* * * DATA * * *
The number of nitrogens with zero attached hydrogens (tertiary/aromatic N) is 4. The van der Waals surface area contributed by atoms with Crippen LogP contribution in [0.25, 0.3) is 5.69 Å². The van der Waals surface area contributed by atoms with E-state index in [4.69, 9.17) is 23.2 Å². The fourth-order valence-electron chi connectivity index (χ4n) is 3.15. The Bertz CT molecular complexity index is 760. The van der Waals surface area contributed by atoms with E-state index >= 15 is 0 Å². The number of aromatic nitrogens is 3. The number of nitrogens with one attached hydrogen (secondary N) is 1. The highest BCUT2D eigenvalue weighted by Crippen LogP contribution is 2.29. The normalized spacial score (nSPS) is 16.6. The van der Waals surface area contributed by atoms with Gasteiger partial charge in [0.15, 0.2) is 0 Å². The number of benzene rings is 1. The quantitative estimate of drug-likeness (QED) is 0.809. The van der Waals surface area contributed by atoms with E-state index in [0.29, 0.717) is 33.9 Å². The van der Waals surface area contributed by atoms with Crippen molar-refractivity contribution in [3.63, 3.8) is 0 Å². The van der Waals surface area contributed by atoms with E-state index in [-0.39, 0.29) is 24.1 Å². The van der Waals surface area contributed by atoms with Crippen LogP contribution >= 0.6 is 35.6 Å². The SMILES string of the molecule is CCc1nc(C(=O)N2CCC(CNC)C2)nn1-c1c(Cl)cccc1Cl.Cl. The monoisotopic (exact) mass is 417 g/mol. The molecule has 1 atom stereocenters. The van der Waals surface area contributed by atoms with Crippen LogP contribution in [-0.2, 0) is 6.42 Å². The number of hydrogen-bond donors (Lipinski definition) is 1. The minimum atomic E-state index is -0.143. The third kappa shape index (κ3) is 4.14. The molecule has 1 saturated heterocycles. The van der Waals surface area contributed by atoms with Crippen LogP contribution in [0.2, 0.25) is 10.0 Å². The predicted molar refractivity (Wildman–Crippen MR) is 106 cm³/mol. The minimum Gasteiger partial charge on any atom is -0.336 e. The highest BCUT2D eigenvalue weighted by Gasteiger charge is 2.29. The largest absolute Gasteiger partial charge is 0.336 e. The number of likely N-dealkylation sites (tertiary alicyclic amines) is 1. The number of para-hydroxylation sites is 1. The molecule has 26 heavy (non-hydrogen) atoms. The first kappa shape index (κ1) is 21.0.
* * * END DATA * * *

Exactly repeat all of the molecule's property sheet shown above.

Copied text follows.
The number of nitrogens with zero attached hydrogens (tertiary/aromatic N) is 4. The van der Waals surface area contributed by atoms with Crippen LogP contribution in [0.25, 0.3) is 5.69 Å². The van der Waals surface area contributed by atoms with E-state index in [4.69, 9.17) is 23.2 Å². The fourth-order valence-electron chi connectivity index (χ4n) is 3.15. The Bertz CT molecular complexity index is 760. The van der Waals surface area contributed by atoms with E-state index >= 15 is 0 Å². The number of aromatic nitrogens is 3. The number of nitrogens with one attached hydrogen (secondary N) is 1. The highest BCUT2D eigenvalue weighted by Crippen LogP contribution is 2.29. The normalized spacial score (nSPS) is 16.6. The van der Waals surface area contributed by atoms with Gasteiger partial charge in [0.15, 0.2) is 0 Å². The number of benzene rings is 1. The quantitative estimate of drug-likeness (QED) is 0.809. The van der Waals surface area contributed by atoms with E-state index in [0.29, 0.717) is 33.9 Å². The van der Waals surface area contributed by atoms with Crippen molar-refractivity contribution in [3.63, 3.8) is 0 Å². The van der Waals surface area contributed by atoms with E-state index in [-0.39, 0.29) is 24.1 Å². The van der Waals surface area contributed by atoms with Crippen LogP contribution >= 0.6 is 35.6 Å². The SMILES string of the molecule is CCc1nc(C(=O)N2CCC(CNC)C2)nn1-c1c(Cl)cccc1Cl.Cl. The monoisotopic (exact) mass is 417 g/mol. The molecule has 1 atom stereocenters. The van der Waals surface area contributed by atoms with Crippen LogP contribution in [-0.2, 0) is 6.42 Å². The number of hydrogen-bond donors (Lipinski definition) is 1. The minimum atomic E-state index is -0.143. The third kappa shape index (κ3) is 4.14. The molecule has 1 saturated heterocycles. The van der Waals surface area contributed by atoms with Crippen LogP contribution in [0.2, 0.25) is 10.0 Å². The predicted molar refractivity (Wildman–Crippen MR) is 106 cm³/mol. The minimum Gasteiger partial charge on any atom is -0.336 e. The highest BCUT2D eigenvalue weighted by Gasteiger charge is 2.29. The largest absolute Gasteiger partial charge is 0.336 e. The number of likely N-dealkylation sites (tertiary alicyclic amines) is 1. The number of para-hydroxylation sites is 1. The molecule has 26 heavy (non-hydrogen) atoms. The first kappa shape index (κ1) is 21.0.